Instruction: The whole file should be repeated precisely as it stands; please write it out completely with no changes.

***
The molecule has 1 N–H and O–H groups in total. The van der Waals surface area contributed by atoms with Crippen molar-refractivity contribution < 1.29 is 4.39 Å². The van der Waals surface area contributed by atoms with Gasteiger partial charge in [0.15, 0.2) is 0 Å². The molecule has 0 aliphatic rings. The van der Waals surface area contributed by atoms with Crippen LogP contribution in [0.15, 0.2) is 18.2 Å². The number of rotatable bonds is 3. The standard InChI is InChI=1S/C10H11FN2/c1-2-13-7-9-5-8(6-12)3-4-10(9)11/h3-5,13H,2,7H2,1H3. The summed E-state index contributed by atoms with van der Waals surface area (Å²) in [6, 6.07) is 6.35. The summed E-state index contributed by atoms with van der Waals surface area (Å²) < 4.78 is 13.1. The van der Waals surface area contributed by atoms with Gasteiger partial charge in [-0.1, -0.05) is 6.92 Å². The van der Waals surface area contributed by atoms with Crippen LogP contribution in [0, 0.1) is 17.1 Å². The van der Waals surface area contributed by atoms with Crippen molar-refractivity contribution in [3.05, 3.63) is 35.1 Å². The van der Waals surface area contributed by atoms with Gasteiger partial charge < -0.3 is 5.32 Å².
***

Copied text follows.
The molecule has 1 N–H and O–H groups in total. The van der Waals surface area contributed by atoms with Crippen molar-refractivity contribution < 1.29 is 4.39 Å². The van der Waals surface area contributed by atoms with Gasteiger partial charge in [0.15, 0.2) is 0 Å². The molecule has 0 aliphatic rings. The van der Waals surface area contributed by atoms with Crippen LogP contribution in [0.15, 0.2) is 18.2 Å². The number of rotatable bonds is 3. The standard InChI is InChI=1S/C10H11FN2/c1-2-13-7-9-5-8(6-12)3-4-10(9)11/h3-5,13H,2,7H2,1H3. The summed E-state index contributed by atoms with van der Waals surface area (Å²) in [6, 6.07) is 6.35. The summed E-state index contributed by atoms with van der Waals surface area (Å²) < 4.78 is 13.1. The van der Waals surface area contributed by atoms with Gasteiger partial charge in [-0.1, -0.05) is 6.92 Å². The van der Waals surface area contributed by atoms with Crippen LogP contribution in [0, 0.1) is 17.1 Å². The van der Waals surface area contributed by atoms with Crippen molar-refractivity contribution in [3.05, 3.63) is 35.1 Å². The van der Waals surface area contributed by atoms with Gasteiger partial charge < -0.3 is 5.32 Å².